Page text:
FB engineer quits company for its failure to contain ‘hate speech’

Ashok Chandwaney, who is of Indian origin, wrote a 1,300-word letter to the company to explain reasons for his leaving the company

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Facebook highlighted that the policy applies to all of its platforms, including its flagship social media network, Instagram and WhatsApp.

A Facebook software engineer of Indian origin has quit the world’s largest social media accusing it of becoming “a haven for hate”.

Ashok Chandwaney posted a 1300-word letter on Facebook’s internal employee network on Tuesday (September 8): “I’m quitting because I can no longer stomach contributing to an organization that is profiting off hate in the US and globally.” The letter had all the details, bristling with links to bolster its claims and scathing in its conclusions.

Tuesday’s resignation made Chandwaney the latest Facebook employee to quit amid rising discontent within a company that, just a few years ago, was seen as an ideal employer.


Worker frustration with Facebook’s policies on hate and racist speech has risen as protests against racial injustice have swept the country. A large number of employees have demanded that Zuckerberg, who controls a majority stake in Facebook, should change his stance on a variety of contentious issues.

The 28-year-old engineer of Indian origin, Chandwaney, gave an interview to The Washington Post, describing Facebook as a genial, supportive workplace but said they realized over time that the company’s leadership was focused on profits over promoting social good.

Chandwaney sounded especially miffed at the company failure to check the rise on the platform of racism, disinformation and incitements to violence, giving examples of the company’s role in fueling genocide in Myanmar and violence in Kenosha.

Speaking to The Washington Post, Chandwaney gave an example of Facebook’s refusal to remove President Donald Trump’s post from May saying “when the looting starts, the shooting starts”. After Zuckerberg declined to take down Trump’s “looting shooting” post, some employees, who are working from home, staged a virtual walkout.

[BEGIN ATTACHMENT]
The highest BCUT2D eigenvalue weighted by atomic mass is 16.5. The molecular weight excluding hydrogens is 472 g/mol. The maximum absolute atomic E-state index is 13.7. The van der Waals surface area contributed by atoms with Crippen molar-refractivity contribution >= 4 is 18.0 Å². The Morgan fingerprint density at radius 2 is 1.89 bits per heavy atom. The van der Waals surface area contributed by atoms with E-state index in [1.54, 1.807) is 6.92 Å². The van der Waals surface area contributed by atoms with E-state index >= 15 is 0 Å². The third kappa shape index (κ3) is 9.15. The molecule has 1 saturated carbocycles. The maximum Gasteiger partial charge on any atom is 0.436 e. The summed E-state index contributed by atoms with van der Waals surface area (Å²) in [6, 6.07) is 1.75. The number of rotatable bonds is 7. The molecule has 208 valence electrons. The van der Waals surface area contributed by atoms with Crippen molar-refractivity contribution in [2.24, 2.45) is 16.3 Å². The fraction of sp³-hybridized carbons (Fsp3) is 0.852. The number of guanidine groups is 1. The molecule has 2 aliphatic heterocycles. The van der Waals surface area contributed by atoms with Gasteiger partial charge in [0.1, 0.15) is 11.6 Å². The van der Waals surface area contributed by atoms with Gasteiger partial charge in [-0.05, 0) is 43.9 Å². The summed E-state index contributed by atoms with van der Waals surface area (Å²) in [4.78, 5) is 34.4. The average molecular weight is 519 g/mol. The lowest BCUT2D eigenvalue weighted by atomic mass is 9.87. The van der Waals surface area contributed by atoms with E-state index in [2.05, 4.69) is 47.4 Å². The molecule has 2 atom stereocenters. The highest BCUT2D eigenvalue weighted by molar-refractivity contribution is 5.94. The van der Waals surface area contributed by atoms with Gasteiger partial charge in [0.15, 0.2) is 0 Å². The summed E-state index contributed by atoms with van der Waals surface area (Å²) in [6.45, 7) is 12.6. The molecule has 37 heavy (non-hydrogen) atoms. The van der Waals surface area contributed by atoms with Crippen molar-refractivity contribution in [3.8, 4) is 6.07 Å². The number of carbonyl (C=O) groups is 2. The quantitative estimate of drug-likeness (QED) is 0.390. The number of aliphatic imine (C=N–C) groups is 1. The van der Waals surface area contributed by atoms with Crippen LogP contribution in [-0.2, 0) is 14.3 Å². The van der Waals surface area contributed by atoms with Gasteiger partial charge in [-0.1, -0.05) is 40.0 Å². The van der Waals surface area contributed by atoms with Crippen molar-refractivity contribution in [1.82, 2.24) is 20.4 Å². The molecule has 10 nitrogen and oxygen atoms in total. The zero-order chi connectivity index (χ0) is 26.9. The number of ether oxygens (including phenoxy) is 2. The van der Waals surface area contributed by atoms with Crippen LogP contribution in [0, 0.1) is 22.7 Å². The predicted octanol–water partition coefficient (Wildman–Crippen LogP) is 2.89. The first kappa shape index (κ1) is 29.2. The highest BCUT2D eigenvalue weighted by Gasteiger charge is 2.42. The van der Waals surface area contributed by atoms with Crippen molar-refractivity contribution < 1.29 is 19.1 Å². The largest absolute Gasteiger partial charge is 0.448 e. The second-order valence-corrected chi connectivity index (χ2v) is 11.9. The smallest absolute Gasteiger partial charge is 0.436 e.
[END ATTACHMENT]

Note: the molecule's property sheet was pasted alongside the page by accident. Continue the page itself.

NDTV reported that in the wake of the George Floyd protests, members of Facebook’s Black employee resource group, Black@, met with Zuckerberg and COO Sheryl Sandberg to complain about the company’s inaction on Trump’s May post, while a Black employee has brought a lawsuit charging racial bias in its hiring practices.

“We don’t benefit from hate,” Facebook spokeswoman Liz Bourgeois said in response. “We invest billions of dollars each year to keep our community safe and are in deep partnership with outside experts to review and update our policies. This summer we launched an industry leading policy to go after QAnon, grew our fact-checking program, and removed millions of posts tied to hate organizations – over 96% of which we found before anyone reported them to us.”

Chandwaney also criticized the company’s policy that allows politicians to make false claims in campaign ads without fear of having them fact-checked.

India too has been in the middle of simmering discontent among users about Facebook’s refusal to contain hate speeches by politicians. MP Shashi Tharoor, who heads the parliamentary panel on IT, recently summoned Facebook to depose before the panel on complaints against the social media company for promoting hate speech against particular religion or faith.

The Wall Street Journal (WSJ) reported on August 14 that said Facebook India had turned a blind eye to hate speech by a BJP leader and three others to avoid damaging the social media platform’s business prospects in its biggest market.

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